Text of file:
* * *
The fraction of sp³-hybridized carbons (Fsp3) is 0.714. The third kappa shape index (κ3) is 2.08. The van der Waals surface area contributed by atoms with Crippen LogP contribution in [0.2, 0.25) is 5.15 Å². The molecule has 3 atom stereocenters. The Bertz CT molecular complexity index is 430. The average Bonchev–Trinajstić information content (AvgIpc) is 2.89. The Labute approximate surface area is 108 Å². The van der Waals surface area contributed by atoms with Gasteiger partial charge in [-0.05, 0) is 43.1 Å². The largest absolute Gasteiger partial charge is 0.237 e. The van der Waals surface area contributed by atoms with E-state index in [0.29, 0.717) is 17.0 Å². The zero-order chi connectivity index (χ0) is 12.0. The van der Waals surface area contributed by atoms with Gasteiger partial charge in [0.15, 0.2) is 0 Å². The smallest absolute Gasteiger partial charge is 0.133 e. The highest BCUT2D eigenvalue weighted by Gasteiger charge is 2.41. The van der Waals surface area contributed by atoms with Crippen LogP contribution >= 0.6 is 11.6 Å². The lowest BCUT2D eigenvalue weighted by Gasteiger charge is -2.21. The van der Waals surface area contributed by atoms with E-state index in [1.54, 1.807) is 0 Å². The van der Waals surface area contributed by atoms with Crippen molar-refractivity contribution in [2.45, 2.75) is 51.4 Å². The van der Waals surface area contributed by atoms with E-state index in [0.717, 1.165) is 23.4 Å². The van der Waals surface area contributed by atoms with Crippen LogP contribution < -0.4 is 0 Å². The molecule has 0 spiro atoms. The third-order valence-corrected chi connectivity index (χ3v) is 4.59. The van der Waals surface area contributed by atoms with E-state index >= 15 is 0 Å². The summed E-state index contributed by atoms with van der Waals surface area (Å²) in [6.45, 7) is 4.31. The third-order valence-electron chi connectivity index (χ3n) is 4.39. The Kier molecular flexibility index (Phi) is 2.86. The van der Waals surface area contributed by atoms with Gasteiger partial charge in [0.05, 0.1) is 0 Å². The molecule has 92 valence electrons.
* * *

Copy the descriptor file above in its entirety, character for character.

The fraction of sp³-hybridized carbons (Fsp3) is 0.714. The third kappa shape index (κ3) is 2.08. The van der Waals surface area contributed by atoms with Crippen LogP contribution in [0.2, 0.25) is 5.15 Å². The molecule has 3 atom stereocenters. The Bertz CT molecular complexity index is 430. The average Bonchev–Trinajstić information content (AvgIpc) is 2.89. The Labute approximate surface area is 108 Å². The van der Waals surface area contributed by atoms with Gasteiger partial charge in [-0.05, 0) is 43.1 Å². The largest absolute Gasteiger partial charge is 0.237 e. The van der Waals surface area contributed by atoms with E-state index in [0.29, 0.717) is 17.0 Å². The zero-order chi connectivity index (χ0) is 12.0. The van der Waals surface area contributed by atoms with Gasteiger partial charge in [0.15, 0.2) is 0 Å². The smallest absolute Gasteiger partial charge is 0.133 e. The highest BCUT2D eigenvalue weighted by Gasteiger charge is 2.41. The van der Waals surface area contributed by atoms with Crippen LogP contribution >= 0.6 is 11.6 Å². The lowest BCUT2D eigenvalue weighted by Gasteiger charge is -2.21. The van der Waals surface area contributed by atoms with E-state index in [1.54, 1.807) is 0 Å². The van der Waals surface area contributed by atoms with Crippen molar-refractivity contribution in [2.45, 2.75) is 51.4 Å². The van der Waals surface area contributed by atoms with E-state index in [0.717, 1.165) is 23.4 Å². The van der Waals surface area contributed by atoms with Crippen LogP contribution < -0.4 is 0 Å². The molecule has 0 spiro atoms. The third-order valence-corrected chi connectivity index (χ3v) is 4.59. The van der Waals surface area contributed by atoms with E-state index >= 15 is 0 Å². The summed E-state index contributed by atoms with van der Waals surface area (Å²) in [6.45, 7) is 4.31. The third-order valence-electron chi connectivity index (χ3n) is 4.39. The Kier molecular flexibility index (Phi) is 2.86. The van der Waals surface area contributed by atoms with Gasteiger partial charge in [0.05, 0.1) is 0 Å². The molecule has 92 valence electrons.